Lattimer Massacre

The shooting continued for at least a minute and a half, though some eyewitnesses claimed it may have been three minutes or more.

Perhaps as many as 150 shots were fired. The magazines in several of the sixteen-cartridge Winchesters were fully discharged. Blood, smoke, road dust, and cries of anguish overwhelmed the scene. Nineteen marchers lay dead. Another thirty-six were wounded. The force of the steel bullets literally tore many of the bodies to pieces. Even those who had taken bullets in their limbs were critically wounded. A few of the deputies walked among the dead and dying, kicking them, while others helped those who were wounded. When the shooting stopped Sheriff Martin uttered, "I am not well."

On Friday, September 10, about 300 to 400 unarmed strikers—nearly all of them Slavs—marched to a coal mine owned by Calvin Pardee at the town of Lattimer to support a newly-formed UMW union. Their goal was to support the newly-formed UMW union at the still-open Lattimer mine. The demonstrators were confronted by law enforcement officials several times on the road and ordered to disperse, but kept marching.

The deputies had spent most of the morning joking about how many miners they would kill. While on a streetcar headed for Lattimer with the sheriff and his comrades, one deputy was overheard saying "I bet I drop six of them when I get over there."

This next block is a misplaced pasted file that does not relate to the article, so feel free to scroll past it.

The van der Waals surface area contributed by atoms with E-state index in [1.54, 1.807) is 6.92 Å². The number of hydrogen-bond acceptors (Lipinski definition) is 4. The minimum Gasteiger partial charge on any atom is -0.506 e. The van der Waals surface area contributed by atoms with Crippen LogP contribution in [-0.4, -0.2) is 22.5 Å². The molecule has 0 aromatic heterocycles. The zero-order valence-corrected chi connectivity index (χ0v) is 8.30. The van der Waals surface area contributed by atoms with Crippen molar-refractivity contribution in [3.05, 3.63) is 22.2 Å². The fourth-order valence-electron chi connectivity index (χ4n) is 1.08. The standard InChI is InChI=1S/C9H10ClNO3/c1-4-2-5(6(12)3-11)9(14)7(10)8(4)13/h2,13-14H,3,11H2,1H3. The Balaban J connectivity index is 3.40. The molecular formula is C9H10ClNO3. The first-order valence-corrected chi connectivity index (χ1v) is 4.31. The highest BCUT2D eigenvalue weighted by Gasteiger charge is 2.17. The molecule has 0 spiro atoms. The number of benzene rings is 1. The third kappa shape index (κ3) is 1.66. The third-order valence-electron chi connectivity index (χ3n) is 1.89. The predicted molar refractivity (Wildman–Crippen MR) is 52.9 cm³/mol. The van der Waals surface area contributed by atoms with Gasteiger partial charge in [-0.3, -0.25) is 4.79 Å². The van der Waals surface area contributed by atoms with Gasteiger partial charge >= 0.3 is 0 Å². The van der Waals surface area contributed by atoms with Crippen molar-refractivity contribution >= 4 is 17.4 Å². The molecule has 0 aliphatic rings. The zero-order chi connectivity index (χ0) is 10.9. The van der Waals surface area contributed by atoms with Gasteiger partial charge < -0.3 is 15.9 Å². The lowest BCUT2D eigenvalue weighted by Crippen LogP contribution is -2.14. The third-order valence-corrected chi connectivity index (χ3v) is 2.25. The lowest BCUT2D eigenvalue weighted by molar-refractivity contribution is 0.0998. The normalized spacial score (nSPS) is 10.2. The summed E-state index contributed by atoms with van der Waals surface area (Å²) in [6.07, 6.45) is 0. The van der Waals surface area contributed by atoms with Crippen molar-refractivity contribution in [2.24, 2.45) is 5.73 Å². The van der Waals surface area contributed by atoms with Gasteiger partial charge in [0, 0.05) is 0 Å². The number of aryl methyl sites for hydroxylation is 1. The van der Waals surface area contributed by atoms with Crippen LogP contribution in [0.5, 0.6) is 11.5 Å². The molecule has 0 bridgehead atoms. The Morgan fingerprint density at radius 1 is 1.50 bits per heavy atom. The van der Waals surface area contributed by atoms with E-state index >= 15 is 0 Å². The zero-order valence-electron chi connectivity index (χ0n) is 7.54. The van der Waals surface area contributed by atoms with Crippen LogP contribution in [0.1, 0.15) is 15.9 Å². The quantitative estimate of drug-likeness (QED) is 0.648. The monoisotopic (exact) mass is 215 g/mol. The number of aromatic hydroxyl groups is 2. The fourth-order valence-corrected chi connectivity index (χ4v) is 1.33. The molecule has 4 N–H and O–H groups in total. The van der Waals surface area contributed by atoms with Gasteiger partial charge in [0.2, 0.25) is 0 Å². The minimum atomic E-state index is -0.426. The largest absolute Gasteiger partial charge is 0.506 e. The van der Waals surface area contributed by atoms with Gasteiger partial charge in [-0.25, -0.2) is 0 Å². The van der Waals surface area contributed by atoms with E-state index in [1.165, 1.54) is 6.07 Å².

When the demonstrators reached Lattimer at 3:45 PM, they were met again by the sheriff and 150 armed deputies. Sheriff Martin ordered the marchers to disperse, and then attempted to grab an American flag out of the hands of the lead marcher. A scuffle ensued, and the police opened fire on the unarmed crowd. Nineteen miners died, and anywhere from 17 to 49 others wounded. All had been shot in the back, and several had multiple gunshot wounds which indicated that they had been targeted by the deputies.

Immigrant mine workers increasingly resented their second-class status. In the summer of 1897, the conflict came to the Hazleton area. A wave of strikes, organized by foreign-born workers, rippled through area mines. The coal companies prepared to break the strikes by force and provided weapons for Sheriff James Martin's newly deputized 150-man posse. In September, as the strike was about to spread to the tiny patch town Lattimer, striking miners at Harwood prepared to march to the neighboring community to demonstrate their solidarity. They paraded with an American flag flying proudly at the head of their lines. At Lattimer, Sheriff Martin's forces met them, issued an order to disperse, and then opened fire upon the unarmed men.

On September 10, the strikers marched to Lattimer and were stopped by a force led by Sheriff Martin. The unexpected halt led to confusion and jostling, and shots suddenly rang out. Nineteen of the miners were killed, and perhaps fifty more were wounded, in what became known as the Lattimer Massacre. Although the violence was committed by the so-called forces of law and was needless, the sheriff had dispersed larger, rowdier crowds alone in previous confrontations. No one was convicted for the murders at Lattimer.